Image of WWP via Macklowe Properties
What does it take to jump-start an unglamorous neighborhood? A huge development? A mixed-use project? New transit facilities?
When this full-block, mixed-use development project was conceived in the mid-1980s the area in and around Times Square was one of the city’s worst. It was riddled with crime and pornography and was run-down, especially along Eighth Avenue. The proposition to add a building that was the scale of the full-block One Worldwide Plaza development, therefore, was not only surprising, but shocking and downright unthinkable.
The legendary Madison Square Garden designed by Thomas W. Lamb had occupied its site from 1925 to 1966, but its second incarnation here was rather ramshackle especially in comparison to its previous glorious building on Madison Avenue at 26th Street. When it moved south next to the “new” Penn Station 16 blocks to the south, this site became the city’s largest parking lot and it took about a decade and a half for it to find a new life. The site was finally developed and completed in 1989 by a syndicate headed by William Zeckendorf Jr. that included Arthur Cohen and Worldwide Realty partners Frank Stanton and Victor Elmaleh.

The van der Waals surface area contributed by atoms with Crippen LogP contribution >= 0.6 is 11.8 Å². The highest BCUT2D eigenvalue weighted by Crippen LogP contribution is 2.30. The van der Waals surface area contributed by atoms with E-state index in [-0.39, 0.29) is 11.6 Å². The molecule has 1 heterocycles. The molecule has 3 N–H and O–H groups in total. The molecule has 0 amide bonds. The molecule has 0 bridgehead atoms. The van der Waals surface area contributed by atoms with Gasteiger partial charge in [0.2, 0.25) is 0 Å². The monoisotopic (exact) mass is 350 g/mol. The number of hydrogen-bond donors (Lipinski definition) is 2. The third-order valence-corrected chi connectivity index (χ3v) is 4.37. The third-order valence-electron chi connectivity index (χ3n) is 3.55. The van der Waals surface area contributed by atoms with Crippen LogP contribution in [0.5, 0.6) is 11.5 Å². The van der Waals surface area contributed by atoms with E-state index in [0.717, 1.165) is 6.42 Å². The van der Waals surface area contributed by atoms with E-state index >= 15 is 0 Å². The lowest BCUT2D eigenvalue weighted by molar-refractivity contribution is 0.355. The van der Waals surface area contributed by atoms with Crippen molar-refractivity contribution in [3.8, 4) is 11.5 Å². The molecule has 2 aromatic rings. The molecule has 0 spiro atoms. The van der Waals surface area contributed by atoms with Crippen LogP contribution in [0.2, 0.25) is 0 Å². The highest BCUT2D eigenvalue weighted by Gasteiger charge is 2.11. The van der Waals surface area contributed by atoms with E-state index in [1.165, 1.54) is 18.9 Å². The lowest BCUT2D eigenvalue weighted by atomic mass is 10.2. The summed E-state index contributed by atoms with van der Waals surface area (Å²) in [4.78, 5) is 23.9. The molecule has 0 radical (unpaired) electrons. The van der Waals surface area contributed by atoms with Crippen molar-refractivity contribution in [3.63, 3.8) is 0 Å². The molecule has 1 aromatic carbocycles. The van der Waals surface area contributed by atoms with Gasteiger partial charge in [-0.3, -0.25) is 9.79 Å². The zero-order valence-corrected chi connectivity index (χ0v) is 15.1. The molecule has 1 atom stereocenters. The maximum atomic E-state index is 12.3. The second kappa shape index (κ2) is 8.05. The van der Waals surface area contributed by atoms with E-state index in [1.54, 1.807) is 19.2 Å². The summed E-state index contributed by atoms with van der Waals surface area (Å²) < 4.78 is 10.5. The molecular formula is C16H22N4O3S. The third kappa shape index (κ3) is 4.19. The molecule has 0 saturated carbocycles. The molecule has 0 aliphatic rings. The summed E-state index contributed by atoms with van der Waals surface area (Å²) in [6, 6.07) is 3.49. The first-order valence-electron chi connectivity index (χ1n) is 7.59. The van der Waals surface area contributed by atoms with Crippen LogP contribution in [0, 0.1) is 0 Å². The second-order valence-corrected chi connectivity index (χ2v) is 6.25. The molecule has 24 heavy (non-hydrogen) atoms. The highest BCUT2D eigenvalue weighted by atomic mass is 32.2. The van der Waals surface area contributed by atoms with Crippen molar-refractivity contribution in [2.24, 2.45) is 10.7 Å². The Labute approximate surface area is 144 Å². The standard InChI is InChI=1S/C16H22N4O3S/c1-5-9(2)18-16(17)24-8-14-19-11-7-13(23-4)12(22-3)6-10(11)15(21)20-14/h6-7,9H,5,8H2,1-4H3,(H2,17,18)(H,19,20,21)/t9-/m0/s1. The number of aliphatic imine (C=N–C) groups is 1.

more on the rise of worldwide plaza and how it revived midtown manhattan